Peter Balakian is the author of 7 books of poems including Ziggurat (2010) and June-tree: New and Selected Poems, 1974-2000 (2001) and Ozone Journal (2015). His prose books include Vise and Shadow: Selected Essays on Lyric Imagination, Poetry, Art, and Culture (2015), The Burning Tigris: The Armenian Genocide and America’s Response (HarperCollins, 2004), won the 2005 Raphael Lemkin Prize and was a New York Times Notable Book and a New York Times and national Best Seller. His memoir, Black Dog of Fate won the 1998 PEN/Martha Albrand Prize for the Art of the Memoir, and was a best book of the year for the New York Times, the LA Times, and Publisher’s Weekly, and was recently issued in a 10th anniversary edition. He is co-translator of Girgoris Balakian’s Armenian Golgotha: A Memoir of the Armenian Genocide 1915-1918, (Knopf, 2009), which was a Washington Post book of the year.
He is also the author of a book on the American poet Theodore Roethke and the co translator of the Armenian poet Siamanto’s Bloody News From My Friend. Between 1976-1996 he edited with Bruce Smith the poetry journal Graham House Review. He is the recipient of many awards and prizes and civic citations including a Moves Khoranatsi Medal from the Republic of Armenia, a Guggenheim Fellowship, a National Endowment for the Arts Fellowship, the Emily Clark Balch Prize for poetry from the Virginia Quarterly Review, and the Anahit Literary Prize. He has appeared widely on national television and radio( 60 Minutes, ABC World News Tonight, PBS, Charlie Rose, CNN, C-SPAN, NPR, Fresh Air, etc) , and his work have appeared in a many languages including Armenian, Bulgarian, French, Dutch, Greek, German, Hebrew, Russian, and Turkish.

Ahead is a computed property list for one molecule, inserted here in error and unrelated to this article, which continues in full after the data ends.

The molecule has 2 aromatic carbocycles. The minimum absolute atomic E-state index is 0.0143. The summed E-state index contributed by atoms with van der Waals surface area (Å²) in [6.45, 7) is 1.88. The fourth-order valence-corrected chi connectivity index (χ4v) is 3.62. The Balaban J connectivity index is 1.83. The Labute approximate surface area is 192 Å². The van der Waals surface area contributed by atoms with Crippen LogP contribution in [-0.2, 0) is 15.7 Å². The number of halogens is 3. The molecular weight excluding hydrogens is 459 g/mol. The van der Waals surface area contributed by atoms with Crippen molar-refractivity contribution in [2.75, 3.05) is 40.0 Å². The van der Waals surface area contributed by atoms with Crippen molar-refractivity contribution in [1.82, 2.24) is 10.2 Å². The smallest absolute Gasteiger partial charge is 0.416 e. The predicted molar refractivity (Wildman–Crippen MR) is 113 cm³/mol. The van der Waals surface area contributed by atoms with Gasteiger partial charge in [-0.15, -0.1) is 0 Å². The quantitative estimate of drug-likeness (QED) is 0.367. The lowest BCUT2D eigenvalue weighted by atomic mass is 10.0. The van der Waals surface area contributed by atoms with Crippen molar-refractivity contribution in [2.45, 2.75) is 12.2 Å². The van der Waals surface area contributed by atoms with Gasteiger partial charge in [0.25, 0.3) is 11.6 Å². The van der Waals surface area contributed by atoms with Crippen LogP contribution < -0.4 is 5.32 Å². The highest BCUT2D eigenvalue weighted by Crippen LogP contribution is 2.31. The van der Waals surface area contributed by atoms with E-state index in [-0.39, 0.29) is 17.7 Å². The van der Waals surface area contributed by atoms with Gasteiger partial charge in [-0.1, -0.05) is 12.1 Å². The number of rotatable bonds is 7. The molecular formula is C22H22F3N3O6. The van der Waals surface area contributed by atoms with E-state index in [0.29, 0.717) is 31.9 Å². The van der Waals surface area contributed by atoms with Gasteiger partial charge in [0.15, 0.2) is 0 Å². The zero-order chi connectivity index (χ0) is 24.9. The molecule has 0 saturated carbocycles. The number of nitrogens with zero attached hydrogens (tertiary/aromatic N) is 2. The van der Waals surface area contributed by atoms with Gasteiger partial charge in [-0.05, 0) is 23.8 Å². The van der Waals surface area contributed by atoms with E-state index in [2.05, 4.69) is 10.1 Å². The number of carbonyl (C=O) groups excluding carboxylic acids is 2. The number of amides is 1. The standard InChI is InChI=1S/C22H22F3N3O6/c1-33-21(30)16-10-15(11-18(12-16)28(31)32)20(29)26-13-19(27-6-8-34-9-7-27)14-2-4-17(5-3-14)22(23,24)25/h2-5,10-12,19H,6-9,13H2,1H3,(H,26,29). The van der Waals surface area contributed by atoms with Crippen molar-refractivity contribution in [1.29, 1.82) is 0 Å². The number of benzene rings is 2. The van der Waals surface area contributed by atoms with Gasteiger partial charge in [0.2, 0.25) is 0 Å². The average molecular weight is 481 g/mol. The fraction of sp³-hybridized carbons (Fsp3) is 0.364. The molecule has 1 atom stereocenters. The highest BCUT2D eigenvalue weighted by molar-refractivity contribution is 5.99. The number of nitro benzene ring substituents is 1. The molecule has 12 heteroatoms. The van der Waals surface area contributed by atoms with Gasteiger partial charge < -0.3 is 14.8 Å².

Born and raised in Teaneck and Tenafly, New Jersey, Balakian holds a BA from Bucknell University and a Ph.D. in American Civilization from Brown University. He is Donald M. and Constance H. Rebar Professor of the Humanities, Professor of English and Director of Creative Writing at Colgate University, where he has taught since 1980. He was the first Director of Colgate’s Center For Ethics and World Societies.